Jewish books are hot these days.
Jonathan Fass should know; he's directing the People of the Book - Jewish Book Festival, a program of the Jewish Community Centers of Greater Los Angeles, which turns four years old this week. The emergence of the festival is part and parcel of the Jewish book renaissance that's been sweeping the nation recently.
At a time when Jewish continuity is in, Holocaust memoirs are everywhere and Jewish-themed tomes grace the book reviews of major daily newspapers, the festival has prospered. Several thousand Angelenos attended the 1999 fest. And at this year's event, Nov. 12-16, you can catch Myla Goldberg ("Bee Season") and Nomi Eve ("The Family Orchard") whose stunning debut novels have gleaned national attention (see sidebars). Author Rich Cohen, who'll read from his partisan saga, "The Avengers" (see story below), had lengthy excerpts of his book published in Newsweek.
Significantly, it's not an exclusively Jewish shop that is providing the 250 tomes for festival "bookstores" at the West Valley and Westside JCC's. Rather, it's the upscale Century City Brentano's.
Fass has a theory about the explosion of Jewish books. "Jews are the People of the Book, so if there's a reinvigorating of Jewish identity, it follows there's a reinvigorating of Jewish literature," he says.
The festival has come a long way since it was whipped up from scratch by the JCC's Seville Porush in 1997. The 2000 fest is smaller and more focused than in years past, so it's more polished, and events aren't competing against themselves to draw patrons in the megalopolis. "We've been learning what works and what doesn't in a huge city like L.A.," Fass explains. "We've also been trying to reach out to audiences we haven't targeted before."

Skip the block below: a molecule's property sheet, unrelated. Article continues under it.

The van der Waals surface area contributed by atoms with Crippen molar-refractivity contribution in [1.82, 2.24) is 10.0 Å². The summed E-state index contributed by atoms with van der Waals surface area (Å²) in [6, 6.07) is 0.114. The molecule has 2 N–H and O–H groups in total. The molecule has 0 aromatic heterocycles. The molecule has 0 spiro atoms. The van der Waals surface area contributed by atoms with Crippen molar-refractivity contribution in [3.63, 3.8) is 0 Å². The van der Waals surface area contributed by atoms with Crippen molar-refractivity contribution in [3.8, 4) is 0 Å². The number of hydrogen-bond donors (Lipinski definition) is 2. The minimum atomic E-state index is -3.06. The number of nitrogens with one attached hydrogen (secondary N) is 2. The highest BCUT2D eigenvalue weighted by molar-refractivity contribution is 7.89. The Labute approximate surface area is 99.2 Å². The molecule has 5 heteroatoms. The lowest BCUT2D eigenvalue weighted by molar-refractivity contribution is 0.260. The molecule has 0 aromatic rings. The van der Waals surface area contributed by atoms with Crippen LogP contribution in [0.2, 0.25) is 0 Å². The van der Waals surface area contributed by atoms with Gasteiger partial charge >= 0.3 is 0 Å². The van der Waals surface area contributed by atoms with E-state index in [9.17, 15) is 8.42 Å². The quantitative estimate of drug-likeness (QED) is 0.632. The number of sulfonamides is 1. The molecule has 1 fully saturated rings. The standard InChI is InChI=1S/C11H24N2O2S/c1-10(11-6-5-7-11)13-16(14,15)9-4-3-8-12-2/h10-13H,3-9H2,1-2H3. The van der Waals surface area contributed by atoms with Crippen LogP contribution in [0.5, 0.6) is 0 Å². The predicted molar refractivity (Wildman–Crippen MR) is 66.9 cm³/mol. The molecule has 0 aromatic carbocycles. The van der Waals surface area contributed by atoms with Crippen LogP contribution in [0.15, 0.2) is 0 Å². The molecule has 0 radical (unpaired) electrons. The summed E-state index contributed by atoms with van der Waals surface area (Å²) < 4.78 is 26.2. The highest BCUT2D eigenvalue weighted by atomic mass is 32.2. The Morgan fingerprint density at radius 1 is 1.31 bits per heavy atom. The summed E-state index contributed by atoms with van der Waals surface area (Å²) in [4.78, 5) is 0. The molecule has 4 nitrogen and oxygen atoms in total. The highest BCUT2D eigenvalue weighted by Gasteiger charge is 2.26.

For the first time ever, there's a singles event, co-sponsored by JDate.com, featuring Rabbi Niles Elliot Goldstein, himself a single guy. Goldstein will talk about his book, "God at the Edge: Searching for the Divine in Uncomfortable and Unexpected Places," chronicling how he set out to find God in tough, scary situations like dog sledding in the Arctic.
Also debuting is a panel discussion highlighting the lesbian Jewish experience, where you can hear Zsa Zsa Gershick, editor of "Gay Old Girls," profiling lesbian pioneers of the gay liberation movement.
The 10 festival programs, moreover, include children's storytelling events; Tova Mirvis reading from her book, "The Ladies' Auxiliary," set in the Orthodox Jewish community of Memphis, Tenn.; and a mystery night with "A Conspiracy of Paper," David Liss' tale of an 18th century London Jew investigating the mysterious death of his estranged father. Richard Krevolin's monologue "Boychick," starring Richard Kline, is another tribute to a misunderstood father by a son out of touch with his Jewish roots. ("Boychick" will run Nov. 18 and 19, but the Nov. 16 performance has been canceled. Advance reservations are necessary to guarantee the festival admission price of $6 per person.)
The goal of the festival is simple. "We wanted to present as wide a range of Jewish literature as possible," Fass explains.
And while the fest does not yet break even from ticket sales, that's not the point, adds Fass, the JCCs' Jewish education specialist. "We lose money," he says, candidly. "But the goal of Jewish education is not to turn a profit. It's to help Jews grow Jewishly."
All festival events are $6 except children's programs, which are free. A $24 pass allows admission to all events. For more information and to obtain a festival brochure, call (323) 938-2531, ext. 2207.